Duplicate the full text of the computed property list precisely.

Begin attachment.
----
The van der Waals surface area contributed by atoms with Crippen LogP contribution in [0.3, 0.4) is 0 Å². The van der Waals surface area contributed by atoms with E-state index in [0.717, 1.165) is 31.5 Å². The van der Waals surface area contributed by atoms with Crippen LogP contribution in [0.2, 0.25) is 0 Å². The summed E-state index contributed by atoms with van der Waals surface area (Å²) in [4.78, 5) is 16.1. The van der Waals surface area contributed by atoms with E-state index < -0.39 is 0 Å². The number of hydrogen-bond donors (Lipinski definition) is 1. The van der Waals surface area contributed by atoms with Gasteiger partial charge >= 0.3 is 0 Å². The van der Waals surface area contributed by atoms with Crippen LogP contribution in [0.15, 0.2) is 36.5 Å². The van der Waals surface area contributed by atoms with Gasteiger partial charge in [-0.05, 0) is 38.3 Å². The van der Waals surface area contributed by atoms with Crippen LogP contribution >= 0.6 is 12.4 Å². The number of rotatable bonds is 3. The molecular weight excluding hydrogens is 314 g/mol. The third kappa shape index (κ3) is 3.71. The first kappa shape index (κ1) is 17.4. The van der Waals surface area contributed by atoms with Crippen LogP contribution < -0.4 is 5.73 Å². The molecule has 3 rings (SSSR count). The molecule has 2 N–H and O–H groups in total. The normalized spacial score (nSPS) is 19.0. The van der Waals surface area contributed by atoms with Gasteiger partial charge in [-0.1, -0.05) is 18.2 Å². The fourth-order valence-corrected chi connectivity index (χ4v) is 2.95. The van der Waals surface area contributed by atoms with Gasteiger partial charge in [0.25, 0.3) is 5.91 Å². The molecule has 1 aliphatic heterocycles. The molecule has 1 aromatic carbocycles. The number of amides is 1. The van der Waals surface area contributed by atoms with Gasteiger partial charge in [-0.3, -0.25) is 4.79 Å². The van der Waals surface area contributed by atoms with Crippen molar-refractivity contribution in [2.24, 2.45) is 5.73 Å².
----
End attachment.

The van der Waals surface area contributed by atoms with Crippen LogP contribution in [0.3, 0.4) is 0 Å². The van der Waals surface area contributed by atoms with E-state index in [0.717, 1.165) is 31.5 Å². The van der Waals surface area contributed by atoms with Crippen LogP contribution in [0.2, 0.25) is 0 Å². The summed E-state index contributed by atoms with van der Waals surface area (Å²) in [4.78, 5) is 16.1. The van der Waals surface area contributed by atoms with E-state index < -0.39 is 0 Å². The number of hydrogen-bond donors (Lipinski definition) is 1. The van der Waals surface area contributed by atoms with Gasteiger partial charge >= 0.3 is 0 Å². The van der Waals surface area contributed by atoms with Crippen LogP contribution in [0.15, 0.2) is 36.5 Å². The van der Waals surface area contributed by atoms with Gasteiger partial charge in [-0.05, 0) is 38.3 Å². The van der Waals surface area contributed by atoms with Crippen LogP contribution >= 0.6 is 12.4 Å². The number of rotatable bonds is 3. The molecular weight excluding hydrogens is 314 g/mol. The third kappa shape index (κ3) is 3.71. The first kappa shape index (κ1) is 17.4. The van der Waals surface area contributed by atoms with Crippen LogP contribution < -0.4 is 5.73 Å². The molecule has 3 rings (SSSR count). The molecule has 2 N–H and O–H groups in total. The normalized spacial score (nSPS) is 19.0. The van der Waals surface area contributed by atoms with Gasteiger partial charge in [-0.1, -0.05) is 18.2 Å². The fourth-order valence-corrected chi connectivity index (χ4v) is 2.95. The van der Waals surface area contributed by atoms with Gasteiger partial charge in [0.25, 0.3) is 5.91 Å². The molecule has 1 aliphatic heterocycles. The molecule has 1 aromatic carbocycles. The number of amides is 1. The van der Waals surface area contributed by atoms with Gasteiger partial charge in [-0.3, -0.25) is 4.79 Å². The van der Waals surface area contributed by atoms with Crippen molar-refractivity contribution in [2.24, 2.45) is 5.73 Å².